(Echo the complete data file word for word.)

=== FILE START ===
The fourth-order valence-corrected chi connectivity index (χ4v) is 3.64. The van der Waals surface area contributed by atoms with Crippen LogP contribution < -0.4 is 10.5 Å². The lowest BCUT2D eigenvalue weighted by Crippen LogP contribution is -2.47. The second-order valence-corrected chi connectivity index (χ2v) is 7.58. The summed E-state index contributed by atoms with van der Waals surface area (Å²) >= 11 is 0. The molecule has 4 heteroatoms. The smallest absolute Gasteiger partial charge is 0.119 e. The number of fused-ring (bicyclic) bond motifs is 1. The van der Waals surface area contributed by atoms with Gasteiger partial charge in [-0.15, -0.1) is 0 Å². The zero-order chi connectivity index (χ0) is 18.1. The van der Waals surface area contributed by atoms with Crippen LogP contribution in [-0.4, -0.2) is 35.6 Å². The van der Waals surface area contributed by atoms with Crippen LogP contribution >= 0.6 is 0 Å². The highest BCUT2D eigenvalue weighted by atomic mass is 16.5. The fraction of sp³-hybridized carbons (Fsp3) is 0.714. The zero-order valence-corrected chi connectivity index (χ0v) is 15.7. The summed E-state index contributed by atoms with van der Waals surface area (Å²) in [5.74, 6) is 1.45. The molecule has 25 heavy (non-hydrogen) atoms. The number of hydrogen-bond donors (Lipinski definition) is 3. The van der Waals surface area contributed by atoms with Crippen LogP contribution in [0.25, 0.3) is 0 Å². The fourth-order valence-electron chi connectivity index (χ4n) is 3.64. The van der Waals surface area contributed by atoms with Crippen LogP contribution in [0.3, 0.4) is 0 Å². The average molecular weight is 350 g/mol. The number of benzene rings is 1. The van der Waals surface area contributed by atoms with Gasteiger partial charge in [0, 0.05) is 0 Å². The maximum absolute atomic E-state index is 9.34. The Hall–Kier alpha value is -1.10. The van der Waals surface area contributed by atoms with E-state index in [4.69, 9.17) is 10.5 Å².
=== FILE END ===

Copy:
The fourth-order valence-corrected chi connectivity index (χ4v) is 3.64. The van der Waals surface area contributed by atoms with Crippen LogP contribution < -0.4 is 10.5 Å². The lowest BCUT2D eigenvalue weighted by Crippen LogP contribution is -2.47. The second-order valence-corrected chi connectivity index (χ2v) is 7.58. The summed E-state index contributed by atoms with van der Waals surface area (Å²) >= 11 is 0. The molecule has 4 heteroatoms. The smallest absolute Gasteiger partial charge is 0.119 e. The number of fused-ring (bicyclic) bond motifs is 1. The van der Waals surface area contributed by atoms with Gasteiger partial charge in [-0.15, -0.1) is 0 Å². The zero-order chi connectivity index (χ0) is 18.1. The van der Waals surface area contributed by atoms with Crippen LogP contribution in [-0.4, -0.2) is 35.6 Å². The van der Waals surface area contributed by atoms with Crippen LogP contribution >= 0.6 is 0 Å². The highest BCUT2D eigenvalue weighted by atomic mass is 16.5. The fraction of sp³-hybridized carbons (Fsp3) is 0.714. The zero-order valence-corrected chi connectivity index (χ0v) is 15.7. The summed E-state index contributed by atoms with van der Waals surface area (Å²) in [5.74, 6) is 1.45. The molecule has 25 heavy (non-hydrogen) atoms. The number of hydrogen-bond donors (Lipinski definition) is 3. The van der Waals surface area contributed by atoms with Crippen LogP contribution in [0.25, 0.3) is 0 Å². The fourth-order valence-electron chi connectivity index (χ4n) is 3.64. The van der Waals surface area contributed by atoms with Crippen LogP contribution in [0.3, 0.4) is 0 Å². The average molecular weight is 350 g/mol. The number of benzene rings is 1. The van der Waals surface area contributed by atoms with Gasteiger partial charge in [0, 0.05) is 0 Å². The maximum absolute atomic E-state index is 9.34. The Hall–Kier alpha value is -1.10. The van der Waals surface area contributed by atoms with E-state index in [4.69, 9.17) is 10.5 Å².